Allison Schmitt Returns: What You Should Know About Team USA’s 4-Time Olympic Swimmer

When Allison Schmitt qualified for the fourth Olympics, she stunned audiences with her 200-meter freestyle performance. It was clear that there was little standing between Schmitt and another medal. The swimmer attended her first Olympics in 2008. Returning in 2012, she won gold in the 200-meter freestyle. Schmitt experienced some personal hiccups along the way, but she returned to Rio in 2016 and took home both gold and silver medals.

During the Tokyo Olympics, Schmitt swam the third leg of the 4×100-meter free relay on day one. Her success allowed the women’s team to play in the final, where they finished third and won bronze. Do you ever wonder what makes an athlete who is one of the best continue to perform? What makes this athlete tick? Here are some fun facts about 31-year-old Schmitt.

Allison Schmitt has a degree in psychology and an insider’s understanding of depression

Allison Schmitt of Team USA cheers on teammate Katie Ledecky during the Women's 4X200 meter freestyle relay final at the Tokyo 2020 Olympic Games
Olympic swimmer Allison Schmitt | Fred Lee/Getty Images

Just like Olympic gymnast Jordyn Wieber, Schmitt has an interest in psychology and social work. She graduated from the University of Georgia in 2013. In 2015, AZ Central reported that she would remain in Tempe, Arizona, to earn a master’s degree in psychology. (USA Swimming calls it a master’s in social work, which would put her in the company of Rose Robinson.)

Schmitt’s stated goal is to help others who are struggling with mental health conditions. In fact, Schmitt has been very open about her personal experience with depression. Both she and several family members have battled the mental health condition. Schmitt was fortunate; she managed to seek help.

Schmitt bonds with Michael Phelps over mental health

The athlete understands the stigma attached to mental health. However, Swimming World highlights Schmitt’s emphatic encouragement for people to realize that asking for help is perfectly fine. Yet because depression comes with up and down cycles, it is difficult to realize when you need help. If you remember, tennis champion Ash Barty came to a similar realization and take the steps necessary to reinvent herself.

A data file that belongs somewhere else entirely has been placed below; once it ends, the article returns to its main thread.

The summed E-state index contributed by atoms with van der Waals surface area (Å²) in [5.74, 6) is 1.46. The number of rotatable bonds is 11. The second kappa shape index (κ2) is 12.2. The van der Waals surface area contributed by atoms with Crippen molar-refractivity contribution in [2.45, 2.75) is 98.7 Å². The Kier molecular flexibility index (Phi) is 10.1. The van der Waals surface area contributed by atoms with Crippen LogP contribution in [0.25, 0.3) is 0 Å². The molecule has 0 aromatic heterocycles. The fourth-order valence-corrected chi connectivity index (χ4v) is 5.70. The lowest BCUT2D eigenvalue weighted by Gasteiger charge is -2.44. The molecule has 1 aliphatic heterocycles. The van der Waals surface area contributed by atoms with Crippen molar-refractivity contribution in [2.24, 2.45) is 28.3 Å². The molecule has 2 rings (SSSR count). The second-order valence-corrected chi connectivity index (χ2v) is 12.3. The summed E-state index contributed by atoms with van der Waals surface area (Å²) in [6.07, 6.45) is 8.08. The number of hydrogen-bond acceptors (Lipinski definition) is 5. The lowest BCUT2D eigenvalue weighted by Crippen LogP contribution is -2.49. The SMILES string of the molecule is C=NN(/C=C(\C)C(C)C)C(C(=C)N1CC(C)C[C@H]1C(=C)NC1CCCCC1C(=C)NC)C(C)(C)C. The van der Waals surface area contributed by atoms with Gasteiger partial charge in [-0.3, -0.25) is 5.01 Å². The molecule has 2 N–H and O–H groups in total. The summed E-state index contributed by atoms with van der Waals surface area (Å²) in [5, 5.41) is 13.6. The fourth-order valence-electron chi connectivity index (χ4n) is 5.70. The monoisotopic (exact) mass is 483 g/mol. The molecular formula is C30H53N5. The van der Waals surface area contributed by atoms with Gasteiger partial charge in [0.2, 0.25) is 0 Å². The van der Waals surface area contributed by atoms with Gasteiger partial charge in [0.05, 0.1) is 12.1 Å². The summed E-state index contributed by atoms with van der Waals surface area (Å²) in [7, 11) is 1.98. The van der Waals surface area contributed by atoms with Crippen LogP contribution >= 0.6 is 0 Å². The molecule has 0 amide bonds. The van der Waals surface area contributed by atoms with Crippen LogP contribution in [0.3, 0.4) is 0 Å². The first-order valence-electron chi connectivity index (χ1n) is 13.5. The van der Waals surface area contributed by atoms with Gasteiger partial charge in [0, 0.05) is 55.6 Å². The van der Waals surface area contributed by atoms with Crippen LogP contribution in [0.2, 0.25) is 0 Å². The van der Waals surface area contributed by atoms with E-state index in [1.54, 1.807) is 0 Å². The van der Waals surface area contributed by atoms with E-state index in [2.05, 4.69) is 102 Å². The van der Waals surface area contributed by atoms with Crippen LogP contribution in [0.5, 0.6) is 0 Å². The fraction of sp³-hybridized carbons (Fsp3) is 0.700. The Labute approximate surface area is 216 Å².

It could be this understanding that bonds Schmitt with close friend Michael Phelps and his family. AZ Central would refer to their relationship as one that looks like brother and sister. For a while, Schmitt, trainer Keenan Robinson, and Phelps and his family shared a residence as housemates. It is interesting to note that Schmitt considers the difficulty in reaching out for help to be something young swimmers train to avoid, which she has in common with Phelps.

Working at ASU as a counselor, the top athlete has the respect of the greats

Because the medal-winning swimmer understands the darkness that depression brings to life, she has worked as a counselor at Arizona State University. She sees it as an opportunity to work with others who struggle with mental health issues. By highlighting that Olympians are human, too, she makes herself uniquely approachable to those needing assistance.

Others take note. Schmitt has accomplished what Dara Torres, Jenny Thompson, Jill Sterkel, and Amanda Beard have done before her. She made the team and became a USA Olympian again. And, just like the other greats, she is doing a fantastic job representing her country.

How to get help: In the U.S., call the National Suicide Prevention Lifeline at 1-800-273-8255. Or text HOME to 741-741 to speak with a trained crisis counselor at the free Crisis Text Line.

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